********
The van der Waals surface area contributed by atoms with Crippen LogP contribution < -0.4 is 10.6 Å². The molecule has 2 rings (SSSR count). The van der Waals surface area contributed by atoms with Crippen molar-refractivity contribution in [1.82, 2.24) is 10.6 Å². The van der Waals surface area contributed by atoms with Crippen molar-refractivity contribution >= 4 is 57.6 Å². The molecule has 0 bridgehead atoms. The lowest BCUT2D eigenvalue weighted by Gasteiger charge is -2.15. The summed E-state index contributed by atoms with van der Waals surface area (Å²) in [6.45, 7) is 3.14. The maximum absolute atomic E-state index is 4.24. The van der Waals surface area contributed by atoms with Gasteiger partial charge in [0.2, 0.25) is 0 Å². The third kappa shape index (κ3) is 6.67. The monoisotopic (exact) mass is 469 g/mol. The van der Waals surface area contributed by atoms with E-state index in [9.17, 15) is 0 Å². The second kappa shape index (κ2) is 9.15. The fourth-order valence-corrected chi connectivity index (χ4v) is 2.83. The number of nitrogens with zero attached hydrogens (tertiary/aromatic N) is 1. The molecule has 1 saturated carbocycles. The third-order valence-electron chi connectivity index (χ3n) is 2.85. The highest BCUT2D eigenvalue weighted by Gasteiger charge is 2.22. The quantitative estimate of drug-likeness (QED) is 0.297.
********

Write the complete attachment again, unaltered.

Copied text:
The van der Waals surface area contributed by atoms with Crippen LogP contribution < -0.4 is 10.6 Å². The molecule has 2 rings (SSSR count). The van der Waals surface area contributed by atoms with Crippen molar-refractivity contribution in [1.82, 2.24) is 10.6 Å². The van der Waals surface area contributed by atoms with Crippen molar-refractivity contribution >= 4 is 57.6 Å². The molecule has 0 bridgehead atoms. The lowest BCUT2D eigenvalue weighted by Gasteiger charge is -2.15. The summed E-state index contributed by atoms with van der Waals surface area (Å²) in [6.45, 7) is 3.14. The maximum absolute atomic E-state index is 4.24. The van der Waals surface area contributed by atoms with Gasteiger partial charge in [0.2, 0.25) is 0 Å². The third kappa shape index (κ3) is 6.67. The monoisotopic (exact) mass is 469 g/mol. The van der Waals surface area contributed by atoms with E-state index in [9.17, 15) is 0 Å². The second kappa shape index (κ2) is 9.15. The fourth-order valence-corrected chi connectivity index (χ4v) is 2.83. The number of nitrogens with zero attached hydrogens (tertiary/aromatic N) is 1. The molecule has 1 saturated carbocycles. The third-order valence-electron chi connectivity index (χ3n) is 2.85. The highest BCUT2D eigenvalue weighted by Gasteiger charge is 2.22. The quantitative estimate of drug-likeness (QED) is 0.297.